I Want a Lawyer!: Why You Should Always Ask to Speak With an Attorney When Questioned by Police
Suspects in criminal investigations demanding to speak to their attorneys are a common part of everyone’s favorite crime drama. But, attorneys are useful for more than just progressing the dialogue in a T.V. Show. When police question you, in or out of the police station, they are keeping a careful record of what you say. Police do this to solve crimes that others commit and because they know you could become a suspect later even if you are not one right now. As anyone watching those same crime dramas should know, anything you say can be held against you in a court later on if you do become a suspect. However, there are some things you can do to protect yourself.
If you are being interviewed by police outside of the police station, you can politely tell the police officer that you do not want to give a statement and ask if you are free to leave. If the officer responds by saying that you are not free to leave, then you should immediately tell the officer that you do not want to talk until you have a lawyer with you. Likewise, if you are taken to the station by police, you should immediately tell them that you do not want to talk with them without your lawyer present. In both cases, you must make your request for a lawyer unambiguous. So, do not say things like “I think it might be better for me to have a lawyer.” Clearly state “I don’t want to talk until I have a lawyer with me.”
Once you have invoked your right to an attorney, the police are not allowed to initiate a conversation with you until you have your lawyer physically present. There are a couple exceptions to this. One is if you are released from police custody. In that case, police can contact you again after about two weeks and you would need to repeat the process of demanding to have a lawyer. The other exception is if the police feel there is an imminent public safety concern. This would be a case where the police believe the public is at risk and that you have information that could protect the public. The most extreme example of this is the ticking time-bomb situation where investigators have a limited time to defuse a bomb (though this is more common on the crime dramas mentioned before, situations similar to this do happen in real life). When the police believe there is a public safety concern, their questions must be limited to the danger they are concerned with. For example, if police arrested you because they believed you robbed someone using a gun but they found no gun on you, they could ask you about the location of the gun even if you told them you did not want to talk until you have an attorney. Aside from these two narrow exceptions, police must stop questioning you immediately after you invoke your right to an attorney.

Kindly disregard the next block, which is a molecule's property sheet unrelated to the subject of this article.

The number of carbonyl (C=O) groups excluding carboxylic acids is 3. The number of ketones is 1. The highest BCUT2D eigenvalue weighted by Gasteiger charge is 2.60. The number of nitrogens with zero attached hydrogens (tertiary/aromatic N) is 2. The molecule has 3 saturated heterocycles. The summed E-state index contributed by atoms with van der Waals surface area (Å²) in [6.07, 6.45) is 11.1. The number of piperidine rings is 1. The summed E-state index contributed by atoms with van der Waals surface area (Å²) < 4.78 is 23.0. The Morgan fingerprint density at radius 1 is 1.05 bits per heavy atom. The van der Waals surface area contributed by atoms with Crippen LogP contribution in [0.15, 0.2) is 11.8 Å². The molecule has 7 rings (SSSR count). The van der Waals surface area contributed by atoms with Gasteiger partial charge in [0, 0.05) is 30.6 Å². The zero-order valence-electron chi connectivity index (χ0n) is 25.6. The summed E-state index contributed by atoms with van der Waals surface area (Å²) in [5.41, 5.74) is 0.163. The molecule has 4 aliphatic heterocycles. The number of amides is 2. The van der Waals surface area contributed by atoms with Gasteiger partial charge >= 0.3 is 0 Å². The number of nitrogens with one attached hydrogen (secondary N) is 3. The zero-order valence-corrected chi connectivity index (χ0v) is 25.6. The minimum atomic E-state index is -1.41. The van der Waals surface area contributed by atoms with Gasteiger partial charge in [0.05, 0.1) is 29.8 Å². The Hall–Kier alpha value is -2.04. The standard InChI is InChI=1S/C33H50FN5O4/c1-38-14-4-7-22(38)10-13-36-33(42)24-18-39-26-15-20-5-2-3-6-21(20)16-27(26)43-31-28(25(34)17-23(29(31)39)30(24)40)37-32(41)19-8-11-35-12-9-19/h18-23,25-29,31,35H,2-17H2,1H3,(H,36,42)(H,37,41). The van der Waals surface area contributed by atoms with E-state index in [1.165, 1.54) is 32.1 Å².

You also have the right to remain silent. However, this right is not as useful to you as your right to an attorney. When you invoke your right to remain silent, you have to do it unambiguously and the Supreme Court has decided that this means you have to tell police out loud that you are invoking your right even if you have managed to not say a word during hours of police questioning. Further, your right to remain silent is specific to each crime. So, if you tell the police “I do not want to talk about the drug sale.”, Police can still question you about a separate robbery that also happened and you will have to invoke your right to silence again. The right to silence is even more useless because police are sometimes able to come back and re-initiate a conversation with you again later so long as they follow certain guidelines.
Invoking your right to an attorney does have one downside. If you cannot afford an attorney, then everything above still applies but it may take a while for the court to appoint you a public defender and so you may have to wait in jail for a few days while the court finds someone. But, a few days or even a couple weeks in jail is way better than incriminating yourself and almost guaranteeing yourself months or years in prison later if you are accused of a major felony or have prior convictions on your record. Plus, the fact that you served some time in jail may help your attorney negotiate a plea agreement since the prosecutor will be able to see that you have already spent some time in jail.
At the Joyce Law Firm, we have seen many clients who could have had their criminal charges reduced or dropped entirely if they had a criminal defense attorney with them from the time they were first interviewed by police. If you or someone you know is being investigated for or charged with a criminal act, the best next step is to contact an attorney specializing in criminal defense law immediately. Attorneys at the Joyce Law Firm would be happy to answer any questions you may have regarding this or any other area of criminal defense law.